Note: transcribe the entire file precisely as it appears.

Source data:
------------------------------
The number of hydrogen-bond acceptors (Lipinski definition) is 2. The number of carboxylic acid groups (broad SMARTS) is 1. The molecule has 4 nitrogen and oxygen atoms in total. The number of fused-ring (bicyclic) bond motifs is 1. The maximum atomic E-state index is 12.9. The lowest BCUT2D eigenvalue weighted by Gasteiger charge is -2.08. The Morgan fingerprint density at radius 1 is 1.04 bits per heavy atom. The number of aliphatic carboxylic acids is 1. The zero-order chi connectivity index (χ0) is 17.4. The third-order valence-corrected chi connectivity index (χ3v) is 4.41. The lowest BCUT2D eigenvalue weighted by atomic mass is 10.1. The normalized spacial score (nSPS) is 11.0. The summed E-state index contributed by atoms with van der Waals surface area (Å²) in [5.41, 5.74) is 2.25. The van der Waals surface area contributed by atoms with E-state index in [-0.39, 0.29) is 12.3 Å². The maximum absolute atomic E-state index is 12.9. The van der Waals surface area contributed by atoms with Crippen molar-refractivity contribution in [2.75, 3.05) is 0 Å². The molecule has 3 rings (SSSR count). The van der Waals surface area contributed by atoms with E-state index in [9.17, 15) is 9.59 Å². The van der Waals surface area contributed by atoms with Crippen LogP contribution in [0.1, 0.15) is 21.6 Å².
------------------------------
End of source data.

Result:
The number of hydrogen-bond acceptors (Lipinski definition) is 2. The number of carboxylic acid groups (broad SMARTS) is 1. The molecule has 4 nitrogen and oxygen atoms in total. The number of fused-ring (bicyclic) bond motifs is 1. The maximum atomic E-state index is 12.9. The lowest BCUT2D eigenvalue weighted by Gasteiger charge is -2.08. The Morgan fingerprint density at radius 1 is 1.04 bits per heavy atom. The number of aliphatic carboxylic acids is 1. The zero-order chi connectivity index (χ0) is 17.4. The third-order valence-corrected chi connectivity index (χ3v) is 4.41. The lowest BCUT2D eigenvalue weighted by atomic mass is 10.1. The normalized spacial score (nSPS) is 11.0. The summed E-state index contributed by atoms with van der Waals surface area (Å²) in [5.41, 5.74) is 2.25. The van der Waals surface area contributed by atoms with E-state index in [-0.39, 0.29) is 12.3 Å². The maximum absolute atomic E-state index is 12.9. The van der Waals surface area contributed by atoms with Crippen molar-refractivity contribution in [2.75, 3.05) is 0 Å². The molecule has 3 rings (SSSR count). The van der Waals surface area contributed by atoms with E-state index in [9.17, 15) is 9.59 Å². The van der Waals surface area contributed by atoms with Crippen LogP contribution in [0.1, 0.15) is 21.6 Å².